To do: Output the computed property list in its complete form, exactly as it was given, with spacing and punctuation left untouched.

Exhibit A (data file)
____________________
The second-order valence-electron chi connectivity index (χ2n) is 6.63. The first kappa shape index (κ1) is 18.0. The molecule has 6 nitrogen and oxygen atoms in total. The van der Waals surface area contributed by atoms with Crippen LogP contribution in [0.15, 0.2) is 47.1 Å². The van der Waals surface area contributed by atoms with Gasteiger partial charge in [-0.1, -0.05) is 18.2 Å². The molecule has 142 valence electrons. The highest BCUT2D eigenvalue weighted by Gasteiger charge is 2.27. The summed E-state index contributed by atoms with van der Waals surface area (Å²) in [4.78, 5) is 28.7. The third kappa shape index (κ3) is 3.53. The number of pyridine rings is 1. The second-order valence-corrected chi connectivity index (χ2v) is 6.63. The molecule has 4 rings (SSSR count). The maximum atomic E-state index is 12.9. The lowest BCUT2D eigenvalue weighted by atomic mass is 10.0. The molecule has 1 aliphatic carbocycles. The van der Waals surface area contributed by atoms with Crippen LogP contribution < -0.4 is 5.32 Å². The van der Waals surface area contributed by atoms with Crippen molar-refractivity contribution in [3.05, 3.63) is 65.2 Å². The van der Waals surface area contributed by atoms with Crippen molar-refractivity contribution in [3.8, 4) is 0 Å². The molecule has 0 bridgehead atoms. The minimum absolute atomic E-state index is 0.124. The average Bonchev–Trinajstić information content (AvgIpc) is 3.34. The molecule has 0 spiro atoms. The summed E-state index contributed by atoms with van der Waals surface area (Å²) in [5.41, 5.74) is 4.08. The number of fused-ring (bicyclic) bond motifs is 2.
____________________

The second-order valence-electron chi connectivity index (χ2n) is 6.63. The first kappa shape index (κ1) is 18.0. The molecule has 6 nitrogen and oxygen atoms in total. The van der Waals surface area contributed by atoms with Crippen LogP contribution in [0.15, 0.2) is 47.1 Å². The van der Waals surface area contributed by atoms with Gasteiger partial charge in [-0.1, -0.05) is 18.2 Å². The molecule has 142 valence electrons. The highest BCUT2D eigenvalue weighted by Gasteiger charge is 2.27. The summed E-state index contributed by atoms with van der Waals surface area (Å²) in [4.78, 5) is 28.7. The third kappa shape index (κ3) is 3.53. The number of pyridine rings is 1. The second-order valence-corrected chi connectivity index (χ2v) is 6.63. The molecule has 4 rings (SSSR count). The maximum atomic E-state index is 12.9. The lowest BCUT2D eigenvalue weighted by atomic mass is 10.0. The molecule has 1 aliphatic carbocycles. The van der Waals surface area contributed by atoms with Crippen LogP contribution < -0.4 is 5.32 Å². The van der Waals surface area contributed by atoms with Crippen molar-refractivity contribution in [3.05, 3.63) is 65.2 Å². The van der Waals surface area contributed by atoms with Crippen molar-refractivity contribution in [3.8, 4) is 0 Å². The molecule has 0 bridgehead atoms. The minimum absolute atomic E-state index is 0.124. The average Bonchev–Trinajstić information content (AvgIpc) is 3.34. The molecule has 0 spiro atoms. The summed E-state index contributed by atoms with van der Waals surface area (Å²) in [5.41, 5.74) is 4.08. The number of fused-ring (bicyclic) bond motifs is 2.